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Small hydropower proves to be an ally for rural communities

Science & Technology

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Idaho Falls Power’s Lower Bulb Hydropower Plant | Steven Petersen

IDAHO FALLS – The poet John Donne said “no man is an island.” Instead, everyone is part of a greater community.

The same is true for power plants – most of the time. Normally, plants connect to the grid and help each other as needed. During a regional blackout, a power plant can be switched to “islanded” mode, operating as a local resource that serves only nearby critical customers. To accomplish this, after a black-out, plant operators need to conduct a black start, the process of restoring power using other resources, like dam-based hydropower. After that, plants can provide electricity to emergency services like hospitals, fire stations and the police.

Now, technology developed by Idaho National Laboratory can be used to support smaller, regional hydropower plants that normally wouldn’t have the capability to black start and operate as an islanded grid. This technology expands the usefulness of existing small hydropower plants, which are normally unable to black start on their own.

“This is using hydropower plants in a new way to meet customer needs in an emergency situation,” said Thomas Mosier, INL energy systems group lead.

Field test with Idaho Falls Power

INL and Idaho Falls Power, a local utility, demonstrated in an April 2021 field test that energy stored in ultracapacitors along with innovative controls can help initiate a black start and enable plants to reliably operate in islanded mode. Idaho Falls hydropower plants could potentially supply electricity to keep hospitals, emergency services, and other critical resources running in the event of a widespread power outage.

“It opens up capabilities for a lot of communities that have small hydropower plants like ours,” said Ben Jenkins, who is managing the project for Idaho Falls Power. “It helps Idaho Falls, but it could have a much broader impact across the national grid.”

INL pic 2
The black start demonstration team monitors the hydropower dam controls during one of several tests. | Steven Petersen

Outages can happen during weather extremes, like the cold snap that struck Texas in February. In such a situation, first responders and emergency service providers are in the greatest need for electricity. Eastern Idaho went through such an outage in December 2013 when thousands of residents and emergency services lost power during a regional blackout. Idaho Falls Power contacted the INL for help after this event.

The city-owned utility has five hydropower plants along the Snake River, which together generate about a third of the city’s electricity and can support emergency needs. However, small hydropower plants can’t restart a local grid, in part because they can’t quickly respond to changing demand. They need a way to smooth out the peaks and valleys, including the sharp spikes and dips that arise when restarting a grid.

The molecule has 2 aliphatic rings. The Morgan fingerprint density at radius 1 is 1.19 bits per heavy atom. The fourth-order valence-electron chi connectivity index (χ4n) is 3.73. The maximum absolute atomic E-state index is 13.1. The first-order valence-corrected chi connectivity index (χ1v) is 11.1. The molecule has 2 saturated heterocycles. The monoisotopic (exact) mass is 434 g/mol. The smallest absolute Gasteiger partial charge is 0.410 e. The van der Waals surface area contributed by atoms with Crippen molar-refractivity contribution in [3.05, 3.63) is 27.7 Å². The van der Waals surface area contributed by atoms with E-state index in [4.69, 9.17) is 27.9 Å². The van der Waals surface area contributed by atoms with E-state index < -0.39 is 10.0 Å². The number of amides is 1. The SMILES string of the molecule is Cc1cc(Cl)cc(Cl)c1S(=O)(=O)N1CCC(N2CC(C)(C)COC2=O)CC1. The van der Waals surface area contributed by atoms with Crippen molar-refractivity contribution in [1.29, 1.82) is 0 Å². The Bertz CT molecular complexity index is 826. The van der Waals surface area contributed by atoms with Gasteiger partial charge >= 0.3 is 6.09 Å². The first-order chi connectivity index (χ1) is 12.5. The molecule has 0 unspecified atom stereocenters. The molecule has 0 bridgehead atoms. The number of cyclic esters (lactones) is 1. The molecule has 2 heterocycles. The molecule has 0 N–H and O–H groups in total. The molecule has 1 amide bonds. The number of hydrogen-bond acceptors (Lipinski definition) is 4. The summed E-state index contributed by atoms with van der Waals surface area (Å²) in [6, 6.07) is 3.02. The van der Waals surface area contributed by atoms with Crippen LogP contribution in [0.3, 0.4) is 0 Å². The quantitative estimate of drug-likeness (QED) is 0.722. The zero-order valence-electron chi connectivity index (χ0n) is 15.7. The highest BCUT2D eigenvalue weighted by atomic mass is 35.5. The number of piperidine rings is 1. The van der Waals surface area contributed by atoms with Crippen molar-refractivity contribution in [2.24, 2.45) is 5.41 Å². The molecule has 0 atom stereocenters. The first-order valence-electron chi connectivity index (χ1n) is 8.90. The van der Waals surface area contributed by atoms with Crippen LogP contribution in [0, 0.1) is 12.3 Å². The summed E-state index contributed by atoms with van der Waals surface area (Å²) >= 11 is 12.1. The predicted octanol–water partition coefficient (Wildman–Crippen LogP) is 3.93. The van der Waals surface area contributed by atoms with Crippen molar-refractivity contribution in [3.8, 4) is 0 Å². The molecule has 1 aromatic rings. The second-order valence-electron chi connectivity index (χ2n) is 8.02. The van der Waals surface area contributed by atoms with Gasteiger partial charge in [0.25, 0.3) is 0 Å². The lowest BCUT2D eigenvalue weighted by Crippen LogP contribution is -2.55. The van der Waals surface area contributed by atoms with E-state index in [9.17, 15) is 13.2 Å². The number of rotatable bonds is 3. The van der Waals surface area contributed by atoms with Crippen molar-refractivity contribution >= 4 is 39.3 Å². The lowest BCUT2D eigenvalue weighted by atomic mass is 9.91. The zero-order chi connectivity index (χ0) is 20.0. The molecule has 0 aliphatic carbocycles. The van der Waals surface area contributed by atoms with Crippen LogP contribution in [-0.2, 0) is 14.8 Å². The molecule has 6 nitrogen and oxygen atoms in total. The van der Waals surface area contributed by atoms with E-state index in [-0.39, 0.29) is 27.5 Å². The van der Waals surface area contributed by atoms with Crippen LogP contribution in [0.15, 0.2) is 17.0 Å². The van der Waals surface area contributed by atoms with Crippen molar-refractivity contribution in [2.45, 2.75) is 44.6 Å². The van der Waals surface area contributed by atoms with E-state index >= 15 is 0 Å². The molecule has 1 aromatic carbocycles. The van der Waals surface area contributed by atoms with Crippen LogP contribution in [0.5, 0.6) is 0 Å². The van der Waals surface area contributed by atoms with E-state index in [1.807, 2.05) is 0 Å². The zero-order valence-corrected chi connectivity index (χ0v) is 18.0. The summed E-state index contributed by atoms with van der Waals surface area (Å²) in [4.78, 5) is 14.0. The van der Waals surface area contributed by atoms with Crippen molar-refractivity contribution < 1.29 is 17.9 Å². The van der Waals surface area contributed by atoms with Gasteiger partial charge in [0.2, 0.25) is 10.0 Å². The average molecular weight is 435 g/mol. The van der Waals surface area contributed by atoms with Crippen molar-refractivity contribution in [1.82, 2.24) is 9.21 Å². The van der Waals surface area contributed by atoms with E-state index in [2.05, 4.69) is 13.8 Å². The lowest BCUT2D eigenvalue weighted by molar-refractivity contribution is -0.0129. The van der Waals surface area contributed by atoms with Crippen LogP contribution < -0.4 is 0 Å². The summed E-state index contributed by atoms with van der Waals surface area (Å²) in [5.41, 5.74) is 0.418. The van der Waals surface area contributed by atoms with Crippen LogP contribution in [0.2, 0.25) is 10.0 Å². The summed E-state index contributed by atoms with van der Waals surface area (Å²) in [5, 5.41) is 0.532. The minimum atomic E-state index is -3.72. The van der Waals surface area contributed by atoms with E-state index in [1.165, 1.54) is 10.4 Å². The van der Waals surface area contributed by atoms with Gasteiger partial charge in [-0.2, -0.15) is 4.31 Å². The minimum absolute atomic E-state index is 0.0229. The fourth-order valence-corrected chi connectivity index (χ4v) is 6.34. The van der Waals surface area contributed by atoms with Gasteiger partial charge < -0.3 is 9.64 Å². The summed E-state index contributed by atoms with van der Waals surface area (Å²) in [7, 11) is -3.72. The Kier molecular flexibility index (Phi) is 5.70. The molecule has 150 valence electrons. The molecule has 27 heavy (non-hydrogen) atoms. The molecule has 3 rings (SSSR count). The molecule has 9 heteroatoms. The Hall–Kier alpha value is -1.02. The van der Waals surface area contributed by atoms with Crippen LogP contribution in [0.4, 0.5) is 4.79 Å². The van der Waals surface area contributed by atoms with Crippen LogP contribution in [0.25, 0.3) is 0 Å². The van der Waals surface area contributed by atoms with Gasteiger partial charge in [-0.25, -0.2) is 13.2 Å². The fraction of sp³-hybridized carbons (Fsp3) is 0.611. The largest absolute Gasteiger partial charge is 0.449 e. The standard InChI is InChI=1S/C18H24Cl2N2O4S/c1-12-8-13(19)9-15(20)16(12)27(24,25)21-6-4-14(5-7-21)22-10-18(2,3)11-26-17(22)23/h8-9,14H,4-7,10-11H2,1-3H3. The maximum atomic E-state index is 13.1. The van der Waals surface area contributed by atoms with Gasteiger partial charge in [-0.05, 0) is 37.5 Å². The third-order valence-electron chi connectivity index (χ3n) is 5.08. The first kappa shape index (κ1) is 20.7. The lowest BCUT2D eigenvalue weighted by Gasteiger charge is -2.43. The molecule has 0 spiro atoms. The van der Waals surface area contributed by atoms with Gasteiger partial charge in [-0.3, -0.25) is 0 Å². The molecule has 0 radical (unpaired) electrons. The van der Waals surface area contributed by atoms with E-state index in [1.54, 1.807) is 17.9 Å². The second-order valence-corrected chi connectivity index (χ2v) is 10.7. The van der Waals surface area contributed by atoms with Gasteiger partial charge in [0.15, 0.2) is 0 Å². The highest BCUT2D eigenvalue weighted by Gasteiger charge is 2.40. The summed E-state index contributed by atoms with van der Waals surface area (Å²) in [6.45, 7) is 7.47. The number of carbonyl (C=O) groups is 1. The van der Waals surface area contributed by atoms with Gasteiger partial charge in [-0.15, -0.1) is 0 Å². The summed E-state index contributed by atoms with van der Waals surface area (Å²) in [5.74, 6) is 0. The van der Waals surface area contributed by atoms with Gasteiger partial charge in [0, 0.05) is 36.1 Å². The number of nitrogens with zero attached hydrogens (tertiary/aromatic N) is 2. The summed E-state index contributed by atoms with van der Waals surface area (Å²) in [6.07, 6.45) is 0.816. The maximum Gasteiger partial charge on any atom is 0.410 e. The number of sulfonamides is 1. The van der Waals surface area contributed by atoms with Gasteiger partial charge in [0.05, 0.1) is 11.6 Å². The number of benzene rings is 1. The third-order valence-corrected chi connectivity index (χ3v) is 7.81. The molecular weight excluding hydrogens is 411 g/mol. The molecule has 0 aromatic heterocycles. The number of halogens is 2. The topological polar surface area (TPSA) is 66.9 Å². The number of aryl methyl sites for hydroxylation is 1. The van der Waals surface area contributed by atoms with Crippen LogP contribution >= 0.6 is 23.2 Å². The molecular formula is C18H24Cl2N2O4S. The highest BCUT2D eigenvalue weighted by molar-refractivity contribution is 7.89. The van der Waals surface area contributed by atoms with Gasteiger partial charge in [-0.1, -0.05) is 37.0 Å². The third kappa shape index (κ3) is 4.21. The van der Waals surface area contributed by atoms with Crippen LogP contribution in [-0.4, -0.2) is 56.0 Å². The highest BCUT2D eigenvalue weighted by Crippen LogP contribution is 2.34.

That’s where ultracapacitors come in. Essentially large industrial batteries, these devices can store and release electricity on demand very quickly, as demonstrated in this animation. The addition of ultracapacitor technology makes it possible when carefully designed and controlled in unison with the existing hydropower plants, to restart a grid. The April field demonstration showed that the ultracapacitors worked as expected when connected to the hydropower generators. For testing, the hydropower plants and ultracapacitors were connected to load banks that mimicked the spikes and dips of actual islanded conditions.

The black start test was made possible with the help of two energy load banks, or ultracapacitors, which help curve the peaks and valleys of electricity demand. | Steven Petersen

From laboratory to real world

This successful test resulted from months of hard work by Idaho Falls Power and the INL. Because electricity can mean the difference between life and death, the U.S. has strict regulations to ensure its availability. INL’s team first tested a simulated version of the approach in their Digital Real-Time Simulation laboratory.

“We’ve done modeling and simulations for several years,” Mosier said. “Digital real-time simulation and lab-based modeling enable us to design the system with a high degree of confidence and validate it in our controlled environment before connecting it out in the real world.”

The demonstration with Idaho Falls Power proved the approach could support an emergency event requiring a local black start and grid islanding. Looking forward, Mosier said the technology could benefit many small hydropower plants, such as those along irrigation systems in the Western U.S. and rivers across the nation. Adding energy storage devices like ultracapacitors and control technology would enable them to improve local grid resilience and preparedness for emergency situations.

‘Hydropower is a natural backbone’

Finally, the INL approach fits in with a future where solar, wind and other renewables are increasingly important to the grid. In this scenario, multiple types of renewable resources could be integrated to support local communities during a crisis.

“Hydropower as a renewable resource is a much more predictable and steady output than wind or solar. So, if you want this renewable electricity generation capability, hydropower is a natural backbone for it because of that,” Mosier said